Tonight’s face-off in South Carolina was the most interesting and revealing to date. What started out as a triumph for Newt Gingrich in media bashing became an effective showcase for he, Mitt Romney and Rick Santorum, who drew the first real blood from Gingrich.

Moderator John King started off with an idiotic set-up for Gingrich, asking him directly about his ex-wife Marianne’s allegation about his demand for an open marriage. And Newt was off railing at the media, decrying the attack and getting an ovation from the crowd. The episode confirmed that: 1) King is certainly the dimmest man on cable news and 2) If the election were against the media rather that Barack Obama, Gingrich would be ideal.

However, from then on out Gingrich did not dominate the remainder of the debate. He got some applause for standing with “freedom” and against the Stop Online Piracy Act. He may, however, have given his opponents a punch line when he embraced Santorum’s accusation and declare himself to believe in “grandiose” ideas. He ran through his immigration plan with relatively little difficulty, although Romney and Santorum gently but firmly upstaged him for the conservative crowd by insisting that we not give a preferential “pathway to citizenship.” His call for his Lincoln-Douglas style debates came off as shopworn. In short, Gingrich had a great five minutes, but did not carry the rest of the debate.

However, Gingrich may have met his debating equal in Rick Santorum. Certainly, Santorum’s answers lacked punchy topic sentences, but he made devastating points. He tied Gingrich to Romney on the individual mandate. He sounded like a Romney surrogate in indicting Gingrich’s conduct as speaker and Newt’s failure to execute his ideas. He chastised Gingrich for suggesting he get out of the race, saying “these are not cogent thoughts.”He dinged both Romney and Gingrich on abortion, accusing Romney of passing taxpayer funded abortion (a claim Politifact rated “mostly false”) and Gingrich of pushing social issues to the rear. He rebuked both Gingrich and Romney on illegal immigration, making a strong pitch in favor of legal immigration. And he summarized his case as effectively as he has to date: “I’m steady, I’m solid, I’ll make Obama the issue.” Boom. In other words, I’m more conservative and I’m not going to give you a coronary. It might not be enough in South Carolina, but he’s got a theme for the primaries ahead.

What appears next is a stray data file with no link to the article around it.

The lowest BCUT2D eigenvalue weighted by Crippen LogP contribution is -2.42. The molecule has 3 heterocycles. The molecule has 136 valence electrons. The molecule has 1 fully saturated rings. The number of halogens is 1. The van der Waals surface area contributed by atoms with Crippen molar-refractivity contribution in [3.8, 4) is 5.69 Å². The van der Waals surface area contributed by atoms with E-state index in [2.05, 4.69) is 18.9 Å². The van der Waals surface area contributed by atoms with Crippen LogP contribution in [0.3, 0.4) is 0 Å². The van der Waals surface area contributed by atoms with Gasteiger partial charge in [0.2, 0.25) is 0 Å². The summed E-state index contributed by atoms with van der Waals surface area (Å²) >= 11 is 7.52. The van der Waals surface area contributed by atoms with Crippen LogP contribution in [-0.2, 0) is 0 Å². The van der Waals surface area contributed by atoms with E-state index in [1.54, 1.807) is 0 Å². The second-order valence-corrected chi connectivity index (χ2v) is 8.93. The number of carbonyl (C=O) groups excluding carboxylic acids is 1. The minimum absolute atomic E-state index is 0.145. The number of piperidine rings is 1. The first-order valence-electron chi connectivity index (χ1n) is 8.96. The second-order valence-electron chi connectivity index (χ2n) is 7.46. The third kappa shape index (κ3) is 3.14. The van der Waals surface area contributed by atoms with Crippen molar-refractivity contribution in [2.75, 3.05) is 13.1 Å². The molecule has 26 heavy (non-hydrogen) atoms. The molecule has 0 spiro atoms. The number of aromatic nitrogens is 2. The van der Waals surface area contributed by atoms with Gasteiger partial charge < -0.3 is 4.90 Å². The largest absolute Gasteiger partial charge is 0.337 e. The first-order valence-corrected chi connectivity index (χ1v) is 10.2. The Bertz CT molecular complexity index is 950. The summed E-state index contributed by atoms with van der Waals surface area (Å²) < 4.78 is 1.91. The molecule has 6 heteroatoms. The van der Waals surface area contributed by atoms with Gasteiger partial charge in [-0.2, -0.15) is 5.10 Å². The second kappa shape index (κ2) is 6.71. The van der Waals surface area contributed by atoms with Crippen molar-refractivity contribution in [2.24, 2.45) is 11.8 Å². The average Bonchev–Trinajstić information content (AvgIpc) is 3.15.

Mitt Romney came back from Monday night with a solid performance. After neatly sidestepping the Marianne issue by urging King to get on with the “real issues,” he defended himself as the only one not from Washington and able to talk about the real economy. He rebutted criticism calmly on RomneyCare and abortion, causing Gingrich for once to pass up a turn to rebut. On both his Bain experience and his tax returns — he’ll release them all in one batch in April, he said — he drew hearty applause by saying he would not apologize for success and would defend the profit motive. That, it seems, will be his core argument going forward. But the best part of the debate for his team was an hilarious email (“I think grandiose thoughts”) sent by his campaign listing all the great historic figures to whom Gingrich has compared himself. In a nutshell, that’s the argument against Gingrich: He’s loony.

Rep. Ron Paul (R-Tex.) was largely a bit player, but did get to tweak Santorum for reacting defensively to his comments on abortion. “I didn’t have you in mind,” Paul laughed. He fortunately largely avoided national security aside from his silly claim that he could pay for healthcare by cutting the military budget.

Winners: Gingrich’s first answer, Santorum, the “I think gandiose thoughts email, Romney’s defense of the profit motive

Losers: John King, those who wanted the race to end in South Carolina